Couple should have disclosed conflicts
© St. Petersburg Times
published March 20, 2003
Most people know better than to accept something just because it is free. Those who do learn the hard way that there usually are hidden costs attached to such offers.
Sandra and Nick Nicholson are discovering just how costly.
Times' readers learned this week that Mr. Nicholson, the Hernando County Planning and Zoning Commission chairman, is the vice president of an engineering company that has provided services to the Hernando County school district. More to the point, the firm, All Coast Engineering, recently did work at two sites the district wants to purchase, one on McKethan Road near Ridge Manor and the other on Deer Street in Spring Hill.
When Mr. Nicholson cast the swing vote as the Planning Commission rejected the controversial Deer Street property, he did not disclose his affiliation with All Coast Engineering.
That was extremely poor judgment. Nicholson should know that even the appearance of a conflict of interest should be avoided. Any speculation about impropriety could have been easily defused if he had been forthcoming about his private-sector business connections.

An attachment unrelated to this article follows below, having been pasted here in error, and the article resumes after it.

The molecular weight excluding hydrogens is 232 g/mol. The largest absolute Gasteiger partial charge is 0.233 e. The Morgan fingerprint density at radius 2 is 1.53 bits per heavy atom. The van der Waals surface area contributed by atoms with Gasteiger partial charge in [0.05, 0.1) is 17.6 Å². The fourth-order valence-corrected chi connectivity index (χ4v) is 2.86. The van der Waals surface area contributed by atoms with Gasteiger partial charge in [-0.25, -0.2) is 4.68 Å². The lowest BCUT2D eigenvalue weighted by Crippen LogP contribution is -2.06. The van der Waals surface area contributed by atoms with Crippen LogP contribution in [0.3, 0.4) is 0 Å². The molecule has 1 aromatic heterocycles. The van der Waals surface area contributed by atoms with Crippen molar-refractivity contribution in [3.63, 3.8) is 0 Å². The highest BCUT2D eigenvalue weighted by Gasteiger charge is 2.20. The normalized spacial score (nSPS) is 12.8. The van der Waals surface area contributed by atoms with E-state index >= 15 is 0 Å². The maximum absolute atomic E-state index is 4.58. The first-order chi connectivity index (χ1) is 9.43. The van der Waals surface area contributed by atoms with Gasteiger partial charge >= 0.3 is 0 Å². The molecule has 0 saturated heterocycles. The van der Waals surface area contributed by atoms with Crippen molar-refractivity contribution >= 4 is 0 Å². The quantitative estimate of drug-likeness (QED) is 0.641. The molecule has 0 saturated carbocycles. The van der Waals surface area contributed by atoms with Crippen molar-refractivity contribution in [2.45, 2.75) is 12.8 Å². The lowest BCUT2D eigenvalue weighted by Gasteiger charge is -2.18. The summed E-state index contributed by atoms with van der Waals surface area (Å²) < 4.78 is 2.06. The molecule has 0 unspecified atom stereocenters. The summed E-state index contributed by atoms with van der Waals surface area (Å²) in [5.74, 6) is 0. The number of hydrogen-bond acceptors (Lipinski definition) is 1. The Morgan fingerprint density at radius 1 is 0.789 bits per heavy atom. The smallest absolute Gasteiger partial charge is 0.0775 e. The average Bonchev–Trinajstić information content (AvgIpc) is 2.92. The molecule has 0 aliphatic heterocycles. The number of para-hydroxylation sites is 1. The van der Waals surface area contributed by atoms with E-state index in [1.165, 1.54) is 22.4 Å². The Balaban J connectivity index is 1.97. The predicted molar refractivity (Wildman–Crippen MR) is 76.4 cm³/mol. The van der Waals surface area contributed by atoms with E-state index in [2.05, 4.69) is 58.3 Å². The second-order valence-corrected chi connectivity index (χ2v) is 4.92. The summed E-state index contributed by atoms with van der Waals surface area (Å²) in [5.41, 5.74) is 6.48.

Mrs. Nicholson, a member of the Hernando County School Board, demonstrated a similar lapse in judgment. She introduced her husband's business associate, Arthur Dillman, to the school district's facilities director, Graydon Howe. She urged Howe to use All Coast Engineering to perform sinkhole studies on the properties. But, like her husband, she failed to mention that a member of her family had a personal interest with the firm.
The Nicholsons have defended their decisions by pointing out that All Coast did the work for free. Mrs. Nicholson says that's the only reason she urged Howe to use the firm, and Mr. Nicholson contends that because neither he nor All Coast profited from the arrangement, there is no irregularity or breach of ethics.
But just because no money was exchanged doesn't absolve the Nicholsons from their responsibilities as public servants to provide the public, and the colleagues on their respective boards, information that might affect their decision-making. The Nicholsons should have been up front about their personal involvement with All Coast and let others decide if a conflict existed or a policy violated.
Mrs. Nicholson also disclosed that her husband has done other work for the school district at no charge. Stung by any suggestion that she or her husband had done something wrong, she told the Times, "We can stop it. We can just not do any free work for the schools if it looks bad."
That's a good idea, Mrs. Nicholson. It does look bad. The financial savings to taxpayers is not worth the potential costs in credibility and public trust.
Her colleagues on the School Board should consider a policy that would ban its members and its members' families from doing work for the school district, paid or free. At the same time, the Planning Commission should consider a similar policy that would require full disclosure when its members' public and private interests overlap.
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